Posted in: News, ReviewsPublished: April 14, 2011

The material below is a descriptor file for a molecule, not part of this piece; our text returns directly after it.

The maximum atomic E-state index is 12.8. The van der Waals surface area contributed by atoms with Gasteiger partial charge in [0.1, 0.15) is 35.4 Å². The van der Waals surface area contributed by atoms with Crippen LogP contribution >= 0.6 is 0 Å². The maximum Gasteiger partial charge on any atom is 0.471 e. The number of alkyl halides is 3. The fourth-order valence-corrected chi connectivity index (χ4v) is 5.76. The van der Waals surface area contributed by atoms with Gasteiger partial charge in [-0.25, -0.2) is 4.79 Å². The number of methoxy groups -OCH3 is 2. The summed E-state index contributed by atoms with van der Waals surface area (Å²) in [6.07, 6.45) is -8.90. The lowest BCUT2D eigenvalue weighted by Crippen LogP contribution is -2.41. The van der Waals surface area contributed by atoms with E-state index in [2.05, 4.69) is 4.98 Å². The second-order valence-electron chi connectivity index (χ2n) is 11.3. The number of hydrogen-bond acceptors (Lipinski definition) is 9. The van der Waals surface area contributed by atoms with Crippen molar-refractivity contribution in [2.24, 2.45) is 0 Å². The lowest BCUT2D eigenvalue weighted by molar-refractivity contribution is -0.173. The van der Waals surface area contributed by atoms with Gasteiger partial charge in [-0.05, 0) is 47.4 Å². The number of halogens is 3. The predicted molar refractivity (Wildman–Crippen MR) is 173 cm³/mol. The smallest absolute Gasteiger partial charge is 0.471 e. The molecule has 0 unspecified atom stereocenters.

There's a few movie genres we don't seem to get as much from these days, one being the Western, and another being films in Medieval settings. There was a time not so long ago when Hollywood was more embracing of the sword and sorcery epics, but these days it's all about remakes and sequels. The closest we've come lately to touching the type of film I'm talking about is the update for CLASH OF THE TITANS, and that's hardly doing justice to the moviegoer. Thankfully, IRONCLAD has come along to remind us what good old fashioned (and might I add realistic) knights in battle cinema should be. I got a chance to see an advance screening of the film at this year's Dallas International Film Festival - the actual release date in the U.S. isn't until June, but I just couldn't wait to talk about it. IRONCLAD follows the true story (with some understandable character embellishment) of King John's attempt to take Rochester Castle, going against the wishes of the Church and Magna Carta in old England. The year is 1215, and English barons have forced King John (Paul Giamatti) to sign and seal the Magna Carta, an important document that would definite the rules of Royals and free men by way of the Church. Not long after, the King puts together an army of ruthless warriors, and begins taking over lands he holds no right to rule, going against the Church and his own restrictions. When King John's actions take the lives of peaceful Knights of Templar and their accompanying man of faith, one surviving Knight named Thomas Marshall (James Purefoy) manages to just barely escape. Archbishop Langton (Charles Dance) comes up with a idea to throw a wrench into John's plans, by having men take control of Rochester Castle, a small but strategically important area of land. The effort is led by Albany (Brian Cox), who forms a group of battling mercenaries, including Marshall, all hoping to stop the tyrannical King. As Albany assembles his men, a spy reports their intentions to King John, who sends his own small group to Rochester ahead of them. Once Albany's group arrives, a battle ensues, and we see that this unlikely team collectively is a force to be reckoned with. But thousands of opposing warriors are in route, and Rochester's Baron Cornhill (Derek Jacobi) doesn't believe anyone daring to fight them stands a chance. Cornhill's unhappy young bride Lady Isabel (Kate Mara) quickly becomes fascinated with Marshall, and unlike her husband hopes to stand and fight with her people. And with that, less than 20 people take up arms against King John's imposing warriors... could they possibly stand a chance of winning? When watching IRONCLAD it's impossible not to think of other films like it, particularly the glossy Hollywood epics like ROBIN HOOD: PRINCE OF THIEVES, or even the Ridley Scott ROBIN HOOD of more recent years. But what makes this film stand apart from those movies is it's gritty realism and strong performances. IRONCLAD is a knight in shining armor movie without the Hollywood shine on its cinematic armor, and it's magnificent as a result. Director Jonathan English and producer Rick Benattar were on hand at the screening talking about their original intentions behind making the film, mentioning they wanted a SAVING PRIVATE RYAN aspect to the storytelling, putting the audience in the middle of the battle. They achieved just that, and it works beautifully. One of the more noticeable aspects of the movie is its violence, which is rather intense and incredibly graphic. At first, even the most strong-stomached audience members may find themselves wincing or ever turning away a bit in horror, but as the film moves along something interesting happens... you get so caught up in the storytelling that the violence becomes an acceptable part of it. I actually noticed people around me who started out the movie hiding their eyes in gory scenes, later looking straight on during the film's most graphic moments. This is how it was back then, the brutality of battle, and the suddenness of death. The filmmakers in this instance didn't shy away from what made those times so rough, but instead embraced the moments of battle in an amazingly effective way. The acting is also superb as well. The choice of Paul Giamatti as King John is unusually inspired, and I'm happy to say works very well. As one would expect, Giamatti brings his quietly building intensity to an important and difficult role. As King John, he must display the strength of a Royal man in a position of power, the inadequacy to be a man of the people, and the eventual descent into madness. Paul balances all of these aspects with sublime perfection, and delivers one of his strongest (if not most unexpected) performances to date. Casting him for this was a daring choice, but it paid off big time. James Purefoy, in my opinion, is always good. He's like a more serious but less recognizable Hugh Jackman - a good-looking and competent actor that brings a sincerity and believable quality to all of his roles, no matter what time period they're in. As Marshall, he has one of the most thankless parts, being the quiet hero who's mysterious nature in only eclipsed by his abilities in battle. Remember Gerard Butler in 300? Take away all the posturing and screaming, but leave the noble strength and leading charisma... that's Purefoy in this, and it's played beautifully and subtle. I'm still confused over why SOLOMON KANE, another excellent leading performance from Purefoy, was swept under the rug in America. Kate Mara is stunning and equally mysterious as Lady Isabel, playing the unhappy woman forced into her status, understandably fascinated with an outsider like Marshall. There's a great honesty and lack of glamour to her portrayal, which again goes against all the typical Hollywood heroines we see in these types of films. Brian Cox is terrific and very likable as Albany, showing great strength and charm with the audience. Cox has always impressed me, and it's fun to see him in a strong role like this. There's great supporting performances from Aneurin Barnard as the well-meaning but inexperienced young man of the group, Jason Flemyng as the ladies man tough guy Beckett, Mackenzie Crook as the crossbow expert Marks (getting serious after his amusing role in the PIRATES OF THE CARIBBEAN films), Rhys Parry Jones as the Little John-like big man of the team named Wulfstan, Jamie Foreman as the un-couth but amusing Coteral (loved him in LAYER CAKE), Vladimir Kulich as King John's imposing right hand man, and Bree Condon as Beckett's newfound lover. And of course, as one would expect, the wonderful Charles Dance and Derek Jacobi are highly confident and effective with their respective performances as well. It's one of the best overall casts I think I've ever seen in this kind of movie. With a reported budget of somewhere around $20 million, IRONCLAD looks like $100 million. There's no skimping on the amazing battle sequences or convincing gore effects, and the look of the film is highly polished without looking pretentious. The castle set alone is impressive and immersive. Even the powerful score by Lorne Balfe (who comes from the Hans Zimmer school of composing) is a perfect compliment to the action and drama throughout the movie. Jonathan English never gives in to the temptation of over-glamorizing any moment throughout the production, but rather lets his screenplay (which he co-wrote with Erick Kastel) and sincere performances speak for themselves. This is masterful filmmaking done the right way, and a welcome addition to the 2011 slate. The idea of Paul Giamatti playing King John was what initially intrigued me about seeing this movie, but the overall end result is what will have me recommending this treasure to others. It's an important piece of history that few may really know about, and it's told in a way everyone should be able to respect and enjoy. One of the best films I experienced at the Dallas International Film Festival this year wasn't a typical "Film Festival" feature, but it's one I'm very glad I got the chance to watch. IRONCLAD is exciting, brutal and brilliant - an absolute must-see.